Where final demand is inelastic and pass-through is likely to be nearly complete, intermediate goods customers may (correctly) believe that they will not be very much harmed by even a substantial post-merger increase in the price of what they buy. Final consumers, of course, are unambiguously harmed.
It seems fully appropriate, then, to treat transfers to sellers from purchasers of intermediate goods as indirect but real transfers to sellers of intermediate goods from the final consumers of the goods that embody those intermediate goods.
In turn, this issue leads to a response to arguments that "if only consumers matter, then a buying cartel should be perfectly legal and indeed should be encouraged."(7) This may be true regarding buying cartels formed by final consumers, but it does not apply in the vast majority of merger cases that involve intermediate goods. As Schwartz (1999) notes, if a monopsonist lacks market power when it sells, the monopsony has no impact on downstream customers; the entire harm from the monopsony is the upstream welfare loss. If the monopsonist has market power when it sells, the low monopsony price that it pays for inputs is not passed along to its customers, and so on downstream; on the contrary, it is the output reduction and associated welfare loss that are passed on, so that final consumers suffer rather than benefit.(8) It is only in the case of a buying cartel among final consumers that the arguments in this section would seem to imply approval rather than disapproval of monopsony, and in this case, if the sellers possess market power then the cartel would not be condemned unambiguously even under a total surplus standard. In general, then, arguments for consumer surplus as a merger standard that are based on the ultimate effects of mergers on final consumers as in this section of this paper do not imply a tolerance for monopsony.
We may conclude, then subject to many caveats about our confidence in particular theories and findings that the transfers from customers to owners that result from some horizontal mergers are typically regressive, and that such transfers are likely to passed along to final customers to a significant degree even if they originate in intermediate goods markets. I do not consider here the Schumpeterian argument that on balance market power is a good thing, because monopoly profits are a necessary incentive to innovation and the "creative destruction" that is capitalism at its most productive, except to note the strong theoretical and empirical argument that this effect is weakened or even reversed at a sufficiently high level of market power.(9) Nor do I consider the objectivist argument that regressive transfers of income may be a good thing in general, for similar reasons.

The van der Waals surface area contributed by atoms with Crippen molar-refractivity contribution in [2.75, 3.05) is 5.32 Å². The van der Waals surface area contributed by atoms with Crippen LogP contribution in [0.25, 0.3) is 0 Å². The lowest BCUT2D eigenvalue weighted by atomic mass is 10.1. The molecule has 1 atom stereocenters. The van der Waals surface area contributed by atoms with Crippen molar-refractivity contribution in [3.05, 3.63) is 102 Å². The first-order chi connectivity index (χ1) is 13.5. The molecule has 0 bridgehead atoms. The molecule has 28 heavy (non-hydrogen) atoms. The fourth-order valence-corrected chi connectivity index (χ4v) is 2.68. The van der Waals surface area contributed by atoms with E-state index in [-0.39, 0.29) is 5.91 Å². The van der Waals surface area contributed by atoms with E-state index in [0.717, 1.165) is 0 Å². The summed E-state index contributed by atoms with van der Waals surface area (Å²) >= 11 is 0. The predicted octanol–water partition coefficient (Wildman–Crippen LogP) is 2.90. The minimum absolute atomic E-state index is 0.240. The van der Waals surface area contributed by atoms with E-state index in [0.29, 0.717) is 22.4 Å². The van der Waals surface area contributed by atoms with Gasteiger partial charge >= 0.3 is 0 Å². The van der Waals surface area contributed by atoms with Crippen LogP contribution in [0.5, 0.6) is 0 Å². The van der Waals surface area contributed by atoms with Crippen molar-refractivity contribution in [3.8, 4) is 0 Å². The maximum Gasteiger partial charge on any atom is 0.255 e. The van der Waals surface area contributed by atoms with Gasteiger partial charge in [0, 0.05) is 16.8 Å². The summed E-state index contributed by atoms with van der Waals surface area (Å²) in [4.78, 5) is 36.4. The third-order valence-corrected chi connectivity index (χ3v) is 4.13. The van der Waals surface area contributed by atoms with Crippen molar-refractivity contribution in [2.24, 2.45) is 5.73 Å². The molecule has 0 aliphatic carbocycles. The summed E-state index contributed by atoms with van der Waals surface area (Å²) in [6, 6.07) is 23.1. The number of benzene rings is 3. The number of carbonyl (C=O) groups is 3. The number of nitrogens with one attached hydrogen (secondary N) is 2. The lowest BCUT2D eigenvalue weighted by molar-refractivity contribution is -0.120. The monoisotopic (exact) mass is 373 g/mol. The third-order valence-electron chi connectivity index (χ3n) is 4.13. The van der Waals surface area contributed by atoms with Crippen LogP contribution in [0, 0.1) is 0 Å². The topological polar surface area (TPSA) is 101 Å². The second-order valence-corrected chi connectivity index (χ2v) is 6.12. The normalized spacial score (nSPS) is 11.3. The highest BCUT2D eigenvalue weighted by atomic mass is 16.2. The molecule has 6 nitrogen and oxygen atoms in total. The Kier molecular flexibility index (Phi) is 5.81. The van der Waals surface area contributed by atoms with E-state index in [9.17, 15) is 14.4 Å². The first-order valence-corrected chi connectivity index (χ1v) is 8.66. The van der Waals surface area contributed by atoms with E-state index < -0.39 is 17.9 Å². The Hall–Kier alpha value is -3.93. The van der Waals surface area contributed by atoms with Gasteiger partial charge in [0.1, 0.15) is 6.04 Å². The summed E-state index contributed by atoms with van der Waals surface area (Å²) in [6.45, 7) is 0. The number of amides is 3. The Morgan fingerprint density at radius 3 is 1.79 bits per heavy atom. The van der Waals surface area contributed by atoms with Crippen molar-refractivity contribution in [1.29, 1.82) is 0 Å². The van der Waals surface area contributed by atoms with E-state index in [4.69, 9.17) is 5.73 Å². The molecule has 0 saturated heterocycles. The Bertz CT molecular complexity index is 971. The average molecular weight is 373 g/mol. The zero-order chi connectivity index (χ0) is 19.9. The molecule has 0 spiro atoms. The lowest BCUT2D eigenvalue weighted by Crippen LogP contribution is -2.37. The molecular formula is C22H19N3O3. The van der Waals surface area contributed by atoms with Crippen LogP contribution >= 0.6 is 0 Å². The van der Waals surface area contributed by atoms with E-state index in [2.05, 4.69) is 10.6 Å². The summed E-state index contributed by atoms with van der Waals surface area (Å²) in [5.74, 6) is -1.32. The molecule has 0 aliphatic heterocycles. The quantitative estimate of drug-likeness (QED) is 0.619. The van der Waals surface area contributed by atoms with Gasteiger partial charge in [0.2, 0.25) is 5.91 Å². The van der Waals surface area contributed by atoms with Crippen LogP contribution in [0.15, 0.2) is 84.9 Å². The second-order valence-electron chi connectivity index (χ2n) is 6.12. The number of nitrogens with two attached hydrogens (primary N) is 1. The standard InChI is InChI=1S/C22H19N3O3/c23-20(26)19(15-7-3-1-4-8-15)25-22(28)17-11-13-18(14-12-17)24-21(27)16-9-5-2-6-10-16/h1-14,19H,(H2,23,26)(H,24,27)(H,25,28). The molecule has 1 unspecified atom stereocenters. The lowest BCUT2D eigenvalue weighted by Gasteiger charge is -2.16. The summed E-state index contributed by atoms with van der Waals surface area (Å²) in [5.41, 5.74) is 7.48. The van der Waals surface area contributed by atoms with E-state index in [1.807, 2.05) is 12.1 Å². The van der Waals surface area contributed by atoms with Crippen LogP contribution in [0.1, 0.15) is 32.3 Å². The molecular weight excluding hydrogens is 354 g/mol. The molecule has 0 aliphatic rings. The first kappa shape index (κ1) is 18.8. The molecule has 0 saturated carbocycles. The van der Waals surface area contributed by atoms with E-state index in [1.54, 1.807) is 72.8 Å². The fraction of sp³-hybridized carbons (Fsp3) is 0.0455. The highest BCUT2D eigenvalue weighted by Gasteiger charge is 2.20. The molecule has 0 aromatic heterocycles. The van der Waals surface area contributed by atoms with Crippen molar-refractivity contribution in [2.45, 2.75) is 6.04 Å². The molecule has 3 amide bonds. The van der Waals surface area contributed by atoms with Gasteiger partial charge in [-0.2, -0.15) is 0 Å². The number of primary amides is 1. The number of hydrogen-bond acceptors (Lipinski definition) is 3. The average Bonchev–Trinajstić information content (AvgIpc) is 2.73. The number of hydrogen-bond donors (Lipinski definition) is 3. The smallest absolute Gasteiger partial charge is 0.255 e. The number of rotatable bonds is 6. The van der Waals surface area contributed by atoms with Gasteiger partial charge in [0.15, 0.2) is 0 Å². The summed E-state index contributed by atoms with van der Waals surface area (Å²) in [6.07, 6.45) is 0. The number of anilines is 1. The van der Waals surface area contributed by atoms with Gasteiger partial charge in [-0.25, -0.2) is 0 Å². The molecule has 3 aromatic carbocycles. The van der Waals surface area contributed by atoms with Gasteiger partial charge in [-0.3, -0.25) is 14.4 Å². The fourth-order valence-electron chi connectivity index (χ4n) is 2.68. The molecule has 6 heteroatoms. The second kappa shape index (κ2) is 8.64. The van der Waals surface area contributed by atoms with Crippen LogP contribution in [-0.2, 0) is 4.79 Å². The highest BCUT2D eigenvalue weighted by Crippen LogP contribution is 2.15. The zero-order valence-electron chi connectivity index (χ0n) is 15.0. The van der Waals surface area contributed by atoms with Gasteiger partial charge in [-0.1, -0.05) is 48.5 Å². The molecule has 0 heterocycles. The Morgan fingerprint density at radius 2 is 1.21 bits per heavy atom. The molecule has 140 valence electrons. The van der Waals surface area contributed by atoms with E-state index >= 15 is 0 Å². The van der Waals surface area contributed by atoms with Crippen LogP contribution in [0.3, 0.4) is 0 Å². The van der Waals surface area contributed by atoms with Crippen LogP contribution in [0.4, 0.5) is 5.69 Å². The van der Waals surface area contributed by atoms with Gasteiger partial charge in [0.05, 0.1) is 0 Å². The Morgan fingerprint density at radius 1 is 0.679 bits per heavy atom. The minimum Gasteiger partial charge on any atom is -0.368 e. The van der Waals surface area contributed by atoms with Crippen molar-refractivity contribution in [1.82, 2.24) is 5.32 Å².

I would argue, however, that it does not seem very satisfying or comforting to note that whenever total welfare increases, income redistribution policies could make everyone better off as a result (Kaplow, 2004) if in fact they do not. The "compensation principle" (Viscusi, et al., 2005) does not pay the rent. One may be happier when changes in government policies reduce the disparities of income and wealth within the U.S. (not to mention the world), but until that happens it seems quite reasonable to argue that those making and enforcing other public policies, like antitrust enforcement, should, to the degree manageable, take into account the distributional implications of their actions. And this would seem to argue in favor of a standard for merger and other antitrust enforcement focusing on consumer surplus rather than total welfare, as the latter is generally applied that is, in favor of a merger standard centered on the effect of the merger on (quality-adjusted) price.
Ross and Winter (2005) point out that, while in the Williamsonian tradeoff a total welfare standard implies a weighting of increases in producer surplus equal to the weighting of increases in consumer surplus and a consumer surplus standard implies a weight of zero for producer surplus, one can imagine intermediate weighting schemes as well. They argue, however, that antitrust should give no greater priority to income redistribution than other government policies do, and that, based on their analysis, the policies of the Canadian government the focus of their case study favor redistribution only on behalf of the very poorest members of society, as opposed to generally from the richer half (for example) to the poorer half. When they translate this policy into the weighting of transfers from consumers to producers generally, it does not much change the equal weighting scheme implied by a total welfare standard.